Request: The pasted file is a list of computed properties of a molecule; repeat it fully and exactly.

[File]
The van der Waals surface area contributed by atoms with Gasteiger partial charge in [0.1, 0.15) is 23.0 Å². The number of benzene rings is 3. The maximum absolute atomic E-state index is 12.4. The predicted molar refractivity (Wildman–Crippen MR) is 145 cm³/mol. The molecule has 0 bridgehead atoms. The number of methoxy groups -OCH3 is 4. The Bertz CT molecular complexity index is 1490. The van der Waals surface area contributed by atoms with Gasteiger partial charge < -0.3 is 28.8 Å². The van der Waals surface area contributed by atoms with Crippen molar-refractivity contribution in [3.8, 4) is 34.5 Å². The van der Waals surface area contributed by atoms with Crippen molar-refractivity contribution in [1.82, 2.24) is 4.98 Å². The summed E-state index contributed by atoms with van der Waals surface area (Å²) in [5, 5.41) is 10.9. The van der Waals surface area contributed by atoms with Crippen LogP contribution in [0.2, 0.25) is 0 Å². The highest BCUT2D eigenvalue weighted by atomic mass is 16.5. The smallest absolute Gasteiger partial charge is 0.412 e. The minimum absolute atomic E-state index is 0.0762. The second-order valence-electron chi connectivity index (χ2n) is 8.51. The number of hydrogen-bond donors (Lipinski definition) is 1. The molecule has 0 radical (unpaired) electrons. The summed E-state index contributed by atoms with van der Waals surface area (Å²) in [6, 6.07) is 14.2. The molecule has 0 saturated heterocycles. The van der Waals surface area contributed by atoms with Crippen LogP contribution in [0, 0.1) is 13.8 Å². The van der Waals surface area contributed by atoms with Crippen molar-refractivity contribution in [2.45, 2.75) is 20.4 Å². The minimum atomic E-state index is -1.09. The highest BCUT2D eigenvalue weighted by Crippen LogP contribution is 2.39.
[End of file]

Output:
The van der Waals surface area contributed by atoms with Gasteiger partial charge in [0.1, 0.15) is 23.0 Å². The number of benzene rings is 3. The maximum absolute atomic E-state index is 12.4. The predicted molar refractivity (Wildman–Crippen MR) is 145 cm³/mol. The molecule has 0 bridgehead atoms. The number of methoxy groups -OCH3 is 4. The Bertz CT molecular complexity index is 1490. The van der Waals surface area contributed by atoms with Gasteiger partial charge < -0.3 is 28.8 Å². The van der Waals surface area contributed by atoms with Crippen molar-refractivity contribution in [3.8, 4) is 34.5 Å². The van der Waals surface area contributed by atoms with Crippen molar-refractivity contribution in [1.82, 2.24) is 4.98 Å². The summed E-state index contributed by atoms with van der Waals surface area (Å²) in [5, 5.41) is 10.9. The van der Waals surface area contributed by atoms with Crippen LogP contribution in [0.2, 0.25) is 0 Å². The highest BCUT2D eigenvalue weighted by atomic mass is 16.5. The smallest absolute Gasteiger partial charge is 0.412 e. The minimum absolute atomic E-state index is 0.0762. The second-order valence-electron chi connectivity index (χ2n) is 8.51. The number of hydrogen-bond donors (Lipinski definition) is 1. The molecule has 0 radical (unpaired) electrons. The summed E-state index contributed by atoms with van der Waals surface area (Å²) in [6, 6.07) is 14.2. The molecule has 0 saturated heterocycles. The van der Waals surface area contributed by atoms with Crippen LogP contribution in [0, 0.1) is 13.8 Å². The van der Waals surface area contributed by atoms with Crippen molar-refractivity contribution in [2.45, 2.75) is 20.4 Å². The minimum atomic E-state index is -1.09. The highest BCUT2D eigenvalue weighted by Crippen LogP contribution is 2.39.